1.1. BACKGROUND OF THE STUDY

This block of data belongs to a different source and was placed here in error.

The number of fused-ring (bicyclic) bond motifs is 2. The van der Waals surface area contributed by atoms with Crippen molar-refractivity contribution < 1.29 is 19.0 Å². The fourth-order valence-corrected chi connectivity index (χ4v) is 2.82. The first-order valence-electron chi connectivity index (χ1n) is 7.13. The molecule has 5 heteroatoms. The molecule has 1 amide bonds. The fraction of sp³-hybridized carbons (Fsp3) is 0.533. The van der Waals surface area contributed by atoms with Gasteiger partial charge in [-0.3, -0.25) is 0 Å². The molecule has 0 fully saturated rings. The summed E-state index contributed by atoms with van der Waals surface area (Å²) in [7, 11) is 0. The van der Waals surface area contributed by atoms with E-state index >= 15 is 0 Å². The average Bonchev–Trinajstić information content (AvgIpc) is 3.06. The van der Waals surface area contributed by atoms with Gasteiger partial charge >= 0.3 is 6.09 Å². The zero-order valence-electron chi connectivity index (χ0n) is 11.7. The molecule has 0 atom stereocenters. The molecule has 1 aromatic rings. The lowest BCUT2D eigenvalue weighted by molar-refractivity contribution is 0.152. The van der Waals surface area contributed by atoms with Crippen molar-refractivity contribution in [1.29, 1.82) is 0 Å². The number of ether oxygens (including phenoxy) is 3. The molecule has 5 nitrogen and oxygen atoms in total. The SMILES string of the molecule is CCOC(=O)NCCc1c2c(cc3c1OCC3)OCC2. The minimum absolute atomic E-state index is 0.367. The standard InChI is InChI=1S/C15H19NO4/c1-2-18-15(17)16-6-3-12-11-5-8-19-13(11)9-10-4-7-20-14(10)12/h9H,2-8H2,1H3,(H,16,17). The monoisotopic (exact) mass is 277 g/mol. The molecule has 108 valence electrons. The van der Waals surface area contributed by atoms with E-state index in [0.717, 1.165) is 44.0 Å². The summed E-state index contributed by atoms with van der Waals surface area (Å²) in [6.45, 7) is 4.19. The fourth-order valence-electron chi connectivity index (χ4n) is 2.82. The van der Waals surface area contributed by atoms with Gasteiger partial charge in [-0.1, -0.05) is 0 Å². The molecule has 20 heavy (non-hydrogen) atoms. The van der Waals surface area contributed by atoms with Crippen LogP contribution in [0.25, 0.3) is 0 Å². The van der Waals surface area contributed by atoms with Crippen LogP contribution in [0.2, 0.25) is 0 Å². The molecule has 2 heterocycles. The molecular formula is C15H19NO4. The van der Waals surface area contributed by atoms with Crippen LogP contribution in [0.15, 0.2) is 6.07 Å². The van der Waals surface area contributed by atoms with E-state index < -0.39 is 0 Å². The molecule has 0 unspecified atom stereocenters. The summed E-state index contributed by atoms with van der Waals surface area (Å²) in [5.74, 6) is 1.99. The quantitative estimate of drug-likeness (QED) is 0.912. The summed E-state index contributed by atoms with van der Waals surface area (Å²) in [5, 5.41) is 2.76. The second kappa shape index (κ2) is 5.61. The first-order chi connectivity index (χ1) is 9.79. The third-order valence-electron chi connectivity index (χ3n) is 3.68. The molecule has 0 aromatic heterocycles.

Tax is a fundamental source and a pillar of revenue generation in every nation of the world especially in the western world (Azubike, 2009). A tax system represents one of the most effective means of mobilizing a nation’s internal resources and it lends itself to creating an environment conducive to the promotion of economic growth for the three-tiered tax structure between the federal, state and local governments, each of which has different tax jurisdictions (Odusola, 2013; Nzotta, 2007). The need for taxation among others therefore, is to provide material source of revenue for government in discharging its ever growing obligations and commitments to its citizenry. An efficient tax system ensures the mobilization of the untapped abundant internal resources and it also stimulates an environment conducive to the promotion of growth of a nation. It was first introduced by France in 1954, and has now been embraced by well over seventy countries. These include the entire Organization for Economic Co-operation and Development (OECD) countries, Japan, Canada, the state of Michigan in the USA and many African Countries (Olatunji, 2009). Some major oil producing countries are not left out from the list of countries that have introduced this tax system. According to Tait (2011) and Adereti, et al. (2011), VAT has been in effect in Ecuador and Mexico since at least it accounted for 12.35% and 19.71% of total government revenues in these countries respectively. Indonesia introduced VAT and by 1988; the ratio of VAT revenue to GDP had increased to 4.5% (Adereti, et al., 2011; Bogetic and Hassan, 2011). In Sub Saharan Africa, VAT has been introduced in Benin Republic, Cote d’Ivoire, Guinea, Kenya, Madagascar, Mauritius, Senegal, Togo, and Nigeria (Onwucheka and Aruwa, 2014; Adereti, et al., 2011). The main reasons for the rapid spread of this form of taxation were, first, the early adoption of it in the European Union and, second, the key role played in spreading the world to developing and transitional economies by the International Monetary Fund in particular and by international agencies and advisors more generally (Bird, 2014). VAT is generally a tax on the supply of goods and services which are ultimately borne by the final consumer but are collected at each stage of production and distribution chain. With VAT, government reasoned, it will be virtually impossible to evade tax. Hence, it was introduced in Nigeria through Decree 102 of 2011 and this marks the phasing out of the Sales Tax Decree No. 7 of 2012. The Decree that established VAT took effect from 1st December, 2011, but by administrative arrangement, invoicing for tax purpose did not commence until 1st January, 1994(Chigbu and Ali, 2014).This means that Nigeria introduced VAT in 2011; however its full implementation began on 1st January, 1994 (Onwucheka and Aruwa, 2014). Therefore, tax is a compulsory levy imposed on a subject or upon his property by the government to provide security, social amenities and create conditions for the economic well-being of the society (Appah & Oyandonghan, 2011). The need to meet government increasing expenditure and means to generate more revenue gave birth to Value Added Tax (VAT) in 2011 by the Federal Government of Nigeria. According to Unegbu and Irefin (2011), Value Added Tax which is simply known as goods and services tax (GST) was imposed on virtually all goods and services whether produced or rendered in Nigeria so as to support government in raising funds for the implementation of recurrent and capital expenditure and boost economic growth. Aguolu (2016) claims that VAT is a sound concept that has helped to reduce the burden on tax payers, reduce the incidence of tax evasion, and guarantees the collection of revenue to enhance economic growth. However, there has been debate and arguments since the introduction of Value Added Tax on the likely challenges and prospects on the Nigeria economic growth. According to Azubuike (2009), our basic problem, perhaps is the enforcement machinery of our tax laws which Value Added Tax is inclusive is so innocuous that anybody can go against it without qualms. Azubuike (2009) further contends that those charged with VAT administration are ill-equipped, so ill-trained, highly corrupt and so neglected that they become disillusioned, frustrated and therefore hardly give their best services. On the other hand, Bryant (2010) notes the following limitations in VAT administration in Nigeria; that VAT incurs increased accounting costs for collection which are often reimbursed by the taxing authority; VAT is being charged indiscriminately in most cases in Nigeria on the populace for services not enjoyed with good reference to former NEPA which latter transformed to Power Holdings Company of Nigeria (PHCN) and finally privatized bearing different names in various states of the federation; the non-remittance of VAT proceeds by VAT agents to the tax authority, and poor accountability of the usage of the VAT proceeds by the three tiers of government. Oladipupo and Izedonmi (2008) contend that poor understanding of the various tax laws by taxpayers could be responsible for the high magnitude of their non-compliance to VAT and as such public attitude towards VAT matters has often be negative, thus, resulting in low revenue generation to boost economic development. The above challenges result in ineffectiveness administration of the VAT and its attendant effect on economic development in Nigeria. Value added tax system is introduced to substitute tax on consumption and other taxes, especially company taxes. By using the VAT, it is expected that this substitution will have positive impact on economic development. It is therefore imperative to examine what happens when developing nations such as Nigeria implements this tax. Do they achieve faster or slower growth? It is in view of this that this study seeks to establish the impact of value added tax on Nigeria’s economic development.